High strung "wired" dogs would not bode well in a family that had similar children. Perhaps such a family lacks the structure and consistency necessary to get such a pup manageable.
This is the main reason I NEVER allow puppy buyers to "pick" their pup. Each pup has a personality that can be molded and enhanced but never really "changed." Temperament testing is so important to help assure a good match between pup and owner and the venue in which the dog will eventually be used. Be it field, show or couch potato!
 

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Old Gold is the Best Gold
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YES!

I cannot tell you how many times I get in a rescue dog and am told he's this, that, or the other, but here he is NONE of those things. That said, I have a pack of dogs included in the household, and I'm a confident handler who knows what I'm doing. I also exercise the hell out of my dogs- all these factors combine. I'm a calm and confident with dogs (unlike with people!) and while genetics certainly can make one's job way easier or way harder regarding socialization and training, I believe environment is very important.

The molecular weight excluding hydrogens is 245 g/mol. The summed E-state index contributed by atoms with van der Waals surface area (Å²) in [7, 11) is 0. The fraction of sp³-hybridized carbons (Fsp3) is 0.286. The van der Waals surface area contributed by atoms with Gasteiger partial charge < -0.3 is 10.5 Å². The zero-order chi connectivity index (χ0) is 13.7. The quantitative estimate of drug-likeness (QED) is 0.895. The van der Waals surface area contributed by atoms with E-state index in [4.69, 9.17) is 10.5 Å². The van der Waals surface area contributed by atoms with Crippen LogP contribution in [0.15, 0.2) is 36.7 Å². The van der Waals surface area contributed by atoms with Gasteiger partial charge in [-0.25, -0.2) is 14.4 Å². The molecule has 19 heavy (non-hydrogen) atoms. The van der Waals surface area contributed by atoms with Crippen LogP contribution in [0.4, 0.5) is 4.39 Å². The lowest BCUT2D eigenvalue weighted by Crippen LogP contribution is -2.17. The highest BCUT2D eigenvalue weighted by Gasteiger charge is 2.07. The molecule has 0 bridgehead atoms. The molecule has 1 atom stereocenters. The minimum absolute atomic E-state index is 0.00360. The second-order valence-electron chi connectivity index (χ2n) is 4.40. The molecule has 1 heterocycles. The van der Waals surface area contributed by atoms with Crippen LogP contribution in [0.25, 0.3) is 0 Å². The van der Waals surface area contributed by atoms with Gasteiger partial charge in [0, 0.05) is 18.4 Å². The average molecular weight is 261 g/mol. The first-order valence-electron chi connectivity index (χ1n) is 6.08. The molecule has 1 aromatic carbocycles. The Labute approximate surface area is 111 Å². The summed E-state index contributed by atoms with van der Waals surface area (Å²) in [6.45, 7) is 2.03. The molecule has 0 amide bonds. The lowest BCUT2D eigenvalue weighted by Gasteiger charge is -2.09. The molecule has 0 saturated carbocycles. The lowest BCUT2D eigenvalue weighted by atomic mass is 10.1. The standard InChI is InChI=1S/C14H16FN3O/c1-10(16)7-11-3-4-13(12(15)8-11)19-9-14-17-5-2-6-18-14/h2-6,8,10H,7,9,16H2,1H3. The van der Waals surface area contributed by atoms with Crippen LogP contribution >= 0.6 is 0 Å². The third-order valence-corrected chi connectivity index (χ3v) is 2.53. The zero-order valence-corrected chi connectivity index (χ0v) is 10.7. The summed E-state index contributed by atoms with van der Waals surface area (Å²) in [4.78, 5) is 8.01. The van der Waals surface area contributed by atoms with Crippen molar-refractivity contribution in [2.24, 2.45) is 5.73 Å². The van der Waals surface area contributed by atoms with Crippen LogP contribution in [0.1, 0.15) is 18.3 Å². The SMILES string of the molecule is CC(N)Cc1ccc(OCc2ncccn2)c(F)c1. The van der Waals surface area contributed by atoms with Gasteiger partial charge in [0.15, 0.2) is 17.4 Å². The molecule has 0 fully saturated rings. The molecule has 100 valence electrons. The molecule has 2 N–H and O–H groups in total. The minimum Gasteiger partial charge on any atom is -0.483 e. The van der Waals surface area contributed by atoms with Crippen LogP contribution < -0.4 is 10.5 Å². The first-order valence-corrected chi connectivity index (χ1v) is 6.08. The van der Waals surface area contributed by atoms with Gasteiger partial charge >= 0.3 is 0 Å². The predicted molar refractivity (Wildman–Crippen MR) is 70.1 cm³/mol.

I've had dogs turned over to me for barking- JUST for constant barking- and never heard them bark once in months here. I've had dogs turned in for jumping and biting at the owner on walks, ripping clothes, etc (a common complaint here on the forum) and they never do it once with me. So, I think the way you carry yourself and deal with the dog makes a HUGE difference. It's not about dominance, but about reading dogs precisely and having steady, patient confidence when handling. JMO
 

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Without a doubt. As long as a dog has a sound temperament to begin with, confident, gregarious owners will have confident, well socialized dogs. I've seen neurotic, anxious owners who fret over every blink of their dog's eye have neurotic, anxious dogs. Change that environment, or the behavior of the owner, and the dog can be made more confident and social, and vice verse.
Now, if the dog has an unsound temperament to begin with, things can go south no matter what.
 

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Discussion Starter · #7 ·
The whole nurture nature thing has me completely confused--in humans and as you ask, in dogs.
If it were just nurture, every dog and human raised in that environment would be similar (there would be some variation, because no environment is stagnant).
My SIL who is an oncologist, describes colon cancer as often a combination of genetics and environment. The genetics predispose one for a certain thing, the environment either contributes to it or prevents it.